The UK evaluation literature on home cooking courses is not well developed. Study reports often contained little information about the courses themselves; key details about evaluation methods were often missing.
There is interest in developing and providing such courses among a range of different organisations and agencies across the UK, offering the potential for further research in this area.
What is the evidence that courses make a difference?
The current evidence on the effects of home cooking courses for adults in the UK is inconclusive because of a lack of high-quality evaluations of these schemes.
The evidence on effects comes from one well-conducted evaluation of peer-led cooking clubs for people aged 65 or older in sheltered housing in socially deprived areas. This study suggests that cooking courses in this population might have beneficial impacts, but might also have less desirable effects.
The evaluation shows that a year after the course, participants had increased, beneficially, the percentage of energy they obtained from carbohydrate (2.4% more than people who had not attended a club). Less desirably, a year after the programme was completed, cooking club members were more likely to describe their diet as healthier than it actually was, compared to people who had not taken part in the clubs. There was no evidence that the cooking club had an effect on other aspects of diet, or on knowledge, attitudes or physical health, though it is possible that the study was too small to be able to detect such changes.
An evaluation of associated processes found that participants enjoyed these cooking sessions for largely social reasons. They thought it might be difficult to access some of the cooking ingredients under usual conditions. Participants appreciated learning from people of a similar age and authority. Not all clubs managed to start but attendance during courses was good. Some felt that 20 weeks of sessions was too long. Tutors needed to adapt the course to the physical abilities of participants and when kitchens had limited facilities.
In addition to this evaluation of a cooking course for people in sheltered housing schemes, four other studies were found that had compared people who took part in a course with people who did not (comparison group design). All four had constraints: in all four it is unclear whether or not initial differences between participants in the comparison groups affected measurements later on; in three of the four, participants also then withdrew from the studies in ways that, again, could have affected estimates of the home cooking courses’ effects. Study authors described difficulties with recruiting participants and allocating them to study groups, as well as difficulties with participants dropping out before the study was completed.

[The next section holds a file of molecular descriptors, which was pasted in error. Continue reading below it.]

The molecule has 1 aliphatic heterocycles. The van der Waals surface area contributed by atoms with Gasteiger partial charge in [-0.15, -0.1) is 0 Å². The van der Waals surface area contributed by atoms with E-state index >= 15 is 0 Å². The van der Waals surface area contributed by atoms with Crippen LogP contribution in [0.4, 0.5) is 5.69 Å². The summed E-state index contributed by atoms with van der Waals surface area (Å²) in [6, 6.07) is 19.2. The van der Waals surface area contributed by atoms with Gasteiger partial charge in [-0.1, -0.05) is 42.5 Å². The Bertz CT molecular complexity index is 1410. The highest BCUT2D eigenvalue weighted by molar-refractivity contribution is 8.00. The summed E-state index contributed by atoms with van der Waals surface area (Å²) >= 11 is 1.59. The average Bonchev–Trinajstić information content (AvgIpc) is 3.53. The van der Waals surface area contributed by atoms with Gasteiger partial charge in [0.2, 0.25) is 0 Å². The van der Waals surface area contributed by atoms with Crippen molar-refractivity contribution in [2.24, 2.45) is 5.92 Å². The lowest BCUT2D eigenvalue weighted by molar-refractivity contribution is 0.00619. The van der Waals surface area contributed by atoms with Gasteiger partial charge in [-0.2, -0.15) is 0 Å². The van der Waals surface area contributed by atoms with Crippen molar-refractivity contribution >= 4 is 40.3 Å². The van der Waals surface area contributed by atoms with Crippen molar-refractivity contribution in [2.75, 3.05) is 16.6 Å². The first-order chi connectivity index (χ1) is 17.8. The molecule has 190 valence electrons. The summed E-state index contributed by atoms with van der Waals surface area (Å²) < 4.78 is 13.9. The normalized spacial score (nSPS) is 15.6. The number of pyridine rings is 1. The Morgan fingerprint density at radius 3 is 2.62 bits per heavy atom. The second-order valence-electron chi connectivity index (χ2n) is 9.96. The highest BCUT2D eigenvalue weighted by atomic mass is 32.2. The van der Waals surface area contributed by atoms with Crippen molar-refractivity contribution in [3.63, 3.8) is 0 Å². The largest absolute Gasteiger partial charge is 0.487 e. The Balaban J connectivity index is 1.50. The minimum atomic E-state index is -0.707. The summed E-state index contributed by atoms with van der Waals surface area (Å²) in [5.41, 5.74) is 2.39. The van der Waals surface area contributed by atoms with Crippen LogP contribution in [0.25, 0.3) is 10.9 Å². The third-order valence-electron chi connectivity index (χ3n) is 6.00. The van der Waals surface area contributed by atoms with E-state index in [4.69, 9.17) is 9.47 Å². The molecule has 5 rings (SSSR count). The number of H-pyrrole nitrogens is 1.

Recommendations for policy and research
- Build rigorous evaluation into the provision of home-cooking courses, where possible, before roll-out.
- Conduct evaluations of a sufficient size, with robust designs that can provide reliable evidence about impact.
- Consider allocating already existing clusters of participants to evaluation comparison arms (e.g. whole community clubs), rather than individuals. Courses and evaluation can then build on existing relationships and social supports.
- Ensure that sufficient resources and feasibility testing are built into the recruitment stages of evaluations.
This summary was prepared by the EPPI Centre. The report should be cited as:
Rees R, Hinds K, Dickson K, O’Mara-Eves A, Thomas J (2012) Communities that cook: a systematic review of the effectiveness and appropriateness of interventions to introduce adults to home cooking. London: EPPI Centre, Social Science Research Unit, Institute of Education, University of London.